Monday, June 17, 2024

Aussies to spend $2.5b as school returns

Australia’s back to school (BTS) purchases are set to generate $2.5 billion in sales, according to research by the Australian Retailers Association (ARA) and Roy Morgan.

The inaugural research reveals that approximately five million Australians (24%) will spend an average of $512 each on BTS related merchandise.

Of those surveyed, 44% of Australians making BTS purchases said they would be spending more than last year, while 22% said they would spend the same and 34% said they would be spending less.

Key findings of the research include:

  • Of those participating in the sales, 61% of respondents are making purchases for primary school, 47% for high school, and 13% for university or TAFE.
  • The 35–49-year-old age bracket are set to make up the lion’s share of BTS spending, making up $1.6 billion of the $2.5 billion overall spend.
  • Around 14% of those participating in the sales plan to spend more than $1000, while 10% plan on spending less than $100.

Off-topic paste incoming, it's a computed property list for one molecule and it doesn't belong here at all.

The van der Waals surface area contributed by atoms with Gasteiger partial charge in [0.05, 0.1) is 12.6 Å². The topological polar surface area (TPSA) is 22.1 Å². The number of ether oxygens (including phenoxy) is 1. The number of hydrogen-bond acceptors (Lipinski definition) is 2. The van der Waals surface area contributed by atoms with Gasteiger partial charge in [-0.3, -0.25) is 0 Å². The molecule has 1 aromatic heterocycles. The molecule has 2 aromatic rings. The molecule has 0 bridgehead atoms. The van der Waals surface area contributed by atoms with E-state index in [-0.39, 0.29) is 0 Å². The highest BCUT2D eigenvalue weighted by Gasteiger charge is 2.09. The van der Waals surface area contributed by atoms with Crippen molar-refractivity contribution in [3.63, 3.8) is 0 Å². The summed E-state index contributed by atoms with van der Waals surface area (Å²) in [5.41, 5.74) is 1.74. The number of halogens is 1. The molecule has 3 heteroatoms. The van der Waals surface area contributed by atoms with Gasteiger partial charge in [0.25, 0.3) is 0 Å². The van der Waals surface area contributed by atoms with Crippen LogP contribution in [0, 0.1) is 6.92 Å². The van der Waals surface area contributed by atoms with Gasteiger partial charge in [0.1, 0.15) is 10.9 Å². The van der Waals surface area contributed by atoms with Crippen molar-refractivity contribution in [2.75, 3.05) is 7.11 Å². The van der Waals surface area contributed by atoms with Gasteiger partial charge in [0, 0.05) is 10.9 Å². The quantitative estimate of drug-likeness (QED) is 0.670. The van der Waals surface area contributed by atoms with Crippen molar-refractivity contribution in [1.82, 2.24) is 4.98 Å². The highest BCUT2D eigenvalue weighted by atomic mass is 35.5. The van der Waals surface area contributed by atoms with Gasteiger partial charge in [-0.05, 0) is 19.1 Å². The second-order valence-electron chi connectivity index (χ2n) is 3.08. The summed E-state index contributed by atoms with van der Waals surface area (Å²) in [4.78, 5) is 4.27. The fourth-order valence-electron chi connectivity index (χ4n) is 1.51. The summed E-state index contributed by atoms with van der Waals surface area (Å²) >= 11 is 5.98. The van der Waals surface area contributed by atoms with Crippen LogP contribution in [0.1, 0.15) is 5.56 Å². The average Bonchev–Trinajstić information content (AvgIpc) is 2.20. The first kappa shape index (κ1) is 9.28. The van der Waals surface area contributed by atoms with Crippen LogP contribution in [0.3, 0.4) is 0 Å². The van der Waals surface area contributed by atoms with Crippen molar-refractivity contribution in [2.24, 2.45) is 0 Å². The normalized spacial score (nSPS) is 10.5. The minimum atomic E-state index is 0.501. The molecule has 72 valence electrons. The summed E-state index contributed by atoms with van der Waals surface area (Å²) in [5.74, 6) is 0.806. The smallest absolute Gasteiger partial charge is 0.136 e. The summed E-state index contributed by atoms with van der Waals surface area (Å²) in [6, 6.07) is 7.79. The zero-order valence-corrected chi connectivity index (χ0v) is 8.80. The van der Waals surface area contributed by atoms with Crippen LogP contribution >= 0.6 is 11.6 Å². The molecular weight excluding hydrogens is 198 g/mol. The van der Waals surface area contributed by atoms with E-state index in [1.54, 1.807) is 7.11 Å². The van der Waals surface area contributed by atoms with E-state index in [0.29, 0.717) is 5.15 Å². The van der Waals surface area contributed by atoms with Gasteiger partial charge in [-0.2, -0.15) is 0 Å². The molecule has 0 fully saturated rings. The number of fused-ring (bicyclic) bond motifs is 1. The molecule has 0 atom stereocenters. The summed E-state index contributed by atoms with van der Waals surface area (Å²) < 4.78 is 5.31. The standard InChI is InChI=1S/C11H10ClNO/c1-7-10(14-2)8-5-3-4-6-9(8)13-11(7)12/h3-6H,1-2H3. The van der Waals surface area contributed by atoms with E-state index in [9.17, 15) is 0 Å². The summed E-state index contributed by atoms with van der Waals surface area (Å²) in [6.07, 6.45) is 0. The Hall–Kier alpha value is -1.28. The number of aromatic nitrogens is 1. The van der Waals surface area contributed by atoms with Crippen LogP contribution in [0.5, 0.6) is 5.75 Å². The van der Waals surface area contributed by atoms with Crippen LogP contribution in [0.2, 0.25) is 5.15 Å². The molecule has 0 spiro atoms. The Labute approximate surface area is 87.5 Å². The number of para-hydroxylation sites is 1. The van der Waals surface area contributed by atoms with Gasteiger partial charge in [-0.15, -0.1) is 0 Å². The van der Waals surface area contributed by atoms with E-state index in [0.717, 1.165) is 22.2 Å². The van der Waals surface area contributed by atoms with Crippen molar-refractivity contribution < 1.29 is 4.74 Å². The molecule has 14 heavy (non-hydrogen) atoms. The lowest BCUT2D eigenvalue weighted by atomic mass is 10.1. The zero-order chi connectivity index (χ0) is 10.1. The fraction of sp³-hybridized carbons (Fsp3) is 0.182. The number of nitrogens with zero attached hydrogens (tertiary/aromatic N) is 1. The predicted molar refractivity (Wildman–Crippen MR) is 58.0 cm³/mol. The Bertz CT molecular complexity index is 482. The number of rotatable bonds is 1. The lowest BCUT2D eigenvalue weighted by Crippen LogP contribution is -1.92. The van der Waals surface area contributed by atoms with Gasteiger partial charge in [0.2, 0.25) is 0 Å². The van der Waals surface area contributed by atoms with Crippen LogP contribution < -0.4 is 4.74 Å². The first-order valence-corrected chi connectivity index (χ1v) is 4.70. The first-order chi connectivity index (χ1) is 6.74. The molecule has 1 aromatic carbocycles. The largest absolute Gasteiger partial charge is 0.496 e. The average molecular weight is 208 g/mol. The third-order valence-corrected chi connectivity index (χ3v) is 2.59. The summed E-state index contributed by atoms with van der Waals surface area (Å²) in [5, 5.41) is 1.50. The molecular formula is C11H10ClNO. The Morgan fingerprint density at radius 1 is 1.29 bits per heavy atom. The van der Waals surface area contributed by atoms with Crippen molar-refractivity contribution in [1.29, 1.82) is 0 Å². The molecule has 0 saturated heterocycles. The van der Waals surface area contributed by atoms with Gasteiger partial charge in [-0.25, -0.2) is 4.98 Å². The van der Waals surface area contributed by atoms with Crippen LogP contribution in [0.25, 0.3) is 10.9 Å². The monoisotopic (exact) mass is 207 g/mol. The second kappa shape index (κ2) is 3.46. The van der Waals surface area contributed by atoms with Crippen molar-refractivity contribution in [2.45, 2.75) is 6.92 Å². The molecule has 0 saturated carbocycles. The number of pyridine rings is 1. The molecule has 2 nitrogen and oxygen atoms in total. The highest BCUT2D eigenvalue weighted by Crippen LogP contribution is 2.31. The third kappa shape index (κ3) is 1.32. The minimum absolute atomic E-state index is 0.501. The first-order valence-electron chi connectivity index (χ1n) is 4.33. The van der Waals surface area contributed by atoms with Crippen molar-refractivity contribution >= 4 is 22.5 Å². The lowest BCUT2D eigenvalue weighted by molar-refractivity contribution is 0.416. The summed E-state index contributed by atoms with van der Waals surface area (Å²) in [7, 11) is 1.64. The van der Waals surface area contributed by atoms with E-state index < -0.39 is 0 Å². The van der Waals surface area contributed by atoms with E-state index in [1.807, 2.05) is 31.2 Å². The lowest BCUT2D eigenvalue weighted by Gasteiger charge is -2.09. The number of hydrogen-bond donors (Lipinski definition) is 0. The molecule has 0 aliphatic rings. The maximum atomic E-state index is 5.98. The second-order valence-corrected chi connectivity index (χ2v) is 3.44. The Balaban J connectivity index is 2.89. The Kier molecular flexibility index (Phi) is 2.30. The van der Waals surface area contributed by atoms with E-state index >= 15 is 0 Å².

• Men ($1.26 billion) and women ($1.28 billion) are tipped to spend close to the same amount.
  • The most popular purchases will be stationery (mentioned by 54% of respondents), school uniforms (51%), footwear (50%), books (37%) and lunchboxes or water bottles (26%)

ARA CEO Paul Zahra says the projected BTS purchases appear strong as retailers look to build momentum to begin the year.

“BTS sales are important for retailers to build momentum after the Boxing Day period and springboard into the year ahead,” he says.

“The BTS period is where we see retail trade ramp back up, as many Australians return from their holidays and prepare their kids for the school year.

“Typically, uniforms, stationery, books and shoes make up most of the spending, with tech, school bags, lunch boxes and water bottles also highly sought after.

“With high interest rates and tighter budgets, parents will be expecting better value than ever before.”

Mr Zahra acknowledges that it’s a challenging time for some families, who are struggling to afford supplies.

“With the cost-of-living crunch, it’s very tough out there for a lot of families – especially when it comes to purchasing back to school items for their children,” he says.

“These aren’t just items on a shopping list – they’re essentials that can make a real difference in a child’s life.

“Many schools provide exemptions and financial support for those experiencing financial hardship – while some state governments have their own programs to assist.”

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